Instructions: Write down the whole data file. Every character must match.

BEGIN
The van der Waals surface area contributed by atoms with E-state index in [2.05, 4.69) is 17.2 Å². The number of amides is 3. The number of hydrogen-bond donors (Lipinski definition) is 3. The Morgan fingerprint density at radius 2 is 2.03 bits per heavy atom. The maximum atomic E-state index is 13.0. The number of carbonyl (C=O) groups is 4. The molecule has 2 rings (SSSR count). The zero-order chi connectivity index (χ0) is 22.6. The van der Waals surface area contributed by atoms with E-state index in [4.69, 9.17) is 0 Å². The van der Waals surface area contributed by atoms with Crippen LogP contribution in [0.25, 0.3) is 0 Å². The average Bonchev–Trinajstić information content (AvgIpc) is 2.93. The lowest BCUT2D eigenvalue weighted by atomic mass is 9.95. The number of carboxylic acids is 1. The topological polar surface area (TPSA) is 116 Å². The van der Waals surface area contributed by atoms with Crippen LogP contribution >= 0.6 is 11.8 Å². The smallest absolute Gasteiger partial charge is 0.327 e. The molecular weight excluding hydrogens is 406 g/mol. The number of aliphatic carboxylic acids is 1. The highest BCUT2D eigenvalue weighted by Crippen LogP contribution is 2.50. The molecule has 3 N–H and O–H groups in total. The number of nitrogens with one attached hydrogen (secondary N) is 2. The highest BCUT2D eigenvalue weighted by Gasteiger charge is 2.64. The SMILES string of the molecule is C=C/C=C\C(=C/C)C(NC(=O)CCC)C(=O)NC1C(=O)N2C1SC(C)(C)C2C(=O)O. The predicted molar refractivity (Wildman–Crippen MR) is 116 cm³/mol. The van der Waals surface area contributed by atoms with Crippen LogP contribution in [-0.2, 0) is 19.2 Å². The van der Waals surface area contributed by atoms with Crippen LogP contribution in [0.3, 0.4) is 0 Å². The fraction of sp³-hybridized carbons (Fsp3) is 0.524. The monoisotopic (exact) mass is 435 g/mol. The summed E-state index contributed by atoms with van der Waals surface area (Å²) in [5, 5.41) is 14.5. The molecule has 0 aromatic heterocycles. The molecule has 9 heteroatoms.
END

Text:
The van der Waals surface area contributed by atoms with E-state index in [2.05, 4.69) is 17.2 Å². The number of amides is 3. The number of hydrogen-bond donors (Lipinski definition) is 3. The Morgan fingerprint density at radius 2 is 2.03 bits per heavy atom. The maximum atomic E-state index is 13.0. The number of carbonyl (C=O) groups is 4. The molecule has 2 rings (SSSR count). The zero-order chi connectivity index (χ0) is 22.6. The van der Waals surface area contributed by atoms with E-state index in [4.69, 9.17) is 0 Å². The van der Waals surface area contributed by atoms with Crippen LogP contribution in [0.25, 0.3) is 0 Å². The average Bonchev–Trinajstić information content (AvgIpc) is 2.93. The lowest BCUT2D eigenvalue weighted by atomic mass is 9.95. The number of carboxylic acids is 1. The topological polar surface area (TPSA) is 116 Å². The van der Waals surface area contributed by atoms with Crippen LogP contribution >= 0.6 is 11.8 Å². The smallest absolute Gasteiger partial charge is 0.327 e. The molecular weight excluding hydrogens is 406 g/mol. The number of aliphatic carboxylic acids is 1. The highest BCUT2D eigenvalue weighted by Crippen LogP contribution is 2.50. The molecule has 3 N–H and O–H groups in total. The number of nitrogens with one attached hydrogen (secondary N) is 2. The highest BCUT2D eigenvalue weighted by Gasteiger charge is 2.64. The SMILES string of the molecule is C=C/C=C\C(=C/C)C(NC(=O)CCC)C(=O)NC1C(=O)N2C1SC(C)(C)C2C(=O)O. The predicted molar refractivity (Wildman–Crippen MR) is 116 cm³/mol. The van der Waals surface area contributed by atoms with Crippen LogP contribution in [-0.2, 0) is 19.2 Å². The van der Waals surface area contributed by atoms with Crippen LogP contribution in [0.3, 0.4) is 0 Å². The fraction of sp³-hybridized carbons (Fsp3) is 0.524. The monoisotopic (exact) mass is 435 g/mol. The summed E-state index contributed by atoms with van der Waals surface area (Å²) in [5, 5.41) is 14.5. The molecule has 0 aromatic heterocycles. The molecule has 9 heteroatoms.